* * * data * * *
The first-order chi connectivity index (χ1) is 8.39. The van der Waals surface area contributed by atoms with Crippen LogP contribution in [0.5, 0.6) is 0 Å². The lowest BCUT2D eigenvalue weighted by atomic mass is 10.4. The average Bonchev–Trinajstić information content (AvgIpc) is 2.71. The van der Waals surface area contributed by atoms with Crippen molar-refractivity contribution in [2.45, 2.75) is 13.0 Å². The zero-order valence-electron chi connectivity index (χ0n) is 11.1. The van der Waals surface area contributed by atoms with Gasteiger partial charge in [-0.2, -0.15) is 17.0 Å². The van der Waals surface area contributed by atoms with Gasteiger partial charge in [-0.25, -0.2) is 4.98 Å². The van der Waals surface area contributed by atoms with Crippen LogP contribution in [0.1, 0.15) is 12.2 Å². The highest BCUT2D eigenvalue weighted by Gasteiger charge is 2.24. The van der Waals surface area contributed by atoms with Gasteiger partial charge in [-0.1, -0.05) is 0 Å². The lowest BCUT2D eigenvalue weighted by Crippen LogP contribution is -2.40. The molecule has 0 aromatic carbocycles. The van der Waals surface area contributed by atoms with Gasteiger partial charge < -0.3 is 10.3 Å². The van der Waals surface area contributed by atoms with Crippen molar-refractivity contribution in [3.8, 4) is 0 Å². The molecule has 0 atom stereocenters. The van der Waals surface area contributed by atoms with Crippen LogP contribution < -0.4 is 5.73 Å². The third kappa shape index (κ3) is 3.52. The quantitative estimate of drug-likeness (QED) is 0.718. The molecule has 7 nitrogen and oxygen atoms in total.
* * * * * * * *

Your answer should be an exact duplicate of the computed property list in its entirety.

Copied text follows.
The first-order chi connectivity index (χ1) is 8.39. The van der Waals surface area contributed by atoms with Crippen LogP contribution in [0.5, 0.6) is 0 Å². The lowest BCUT2D eigenvalue weighted by atomic mass is 10.4. The average Bonchev–Trinajstić information content (AvgIpc) is 2.71. The van der Waals surface area contributed by atoms with Crippen molar-refractivity contribution in [2.45, 2.75) is 13.0 Å². The zero-order valence-electron chi connectivity index (χ0n) is 11.1. The van der Waals surface area contributed by atoms with Gasteiger partial charge in [-0.2, -0.15) is 17.0 Å². The van der Waals surface area contributed by atoms with Gasteiger partial charge in [-0.25, -0.2) is 4.98 Å². The van der Waals surface area contributed by atoms with Crippen LogP contribution in [0.1, 0.15) is 12.2 Å². The highest BCUT2D eigenvalue weighted by Gasteiger charge is 2.24. The van der Waals surface area contributed by atoms with Gasteiger partial charge in [-0.1, -0.05) is 0 Å². The lowest BCUT2D eigenvalue weighted by Crippen LogP contribution is -2.40. The molecule has 0 aromatic carbocycles. The van der Waals surface area contributed by atoms with Gasteiger partial charge < -0.3 is 10.3 Å². The van der Waals surface area contributed by atoms with Crippen molar-refractivity contribution in [3.8, 4) is 0 Å². The molecule has 0 atom stereocenters. The van der Waals surface area contributed by atoms with Crippen LogP contribution < -0.4 is 5.73 Å². The third kappa shape index (κ3) is 3.52. The quantitative estimate of drug-likeness (QED) is 0.718. The molecule has 7 nitrogen and oxygen atoms in total.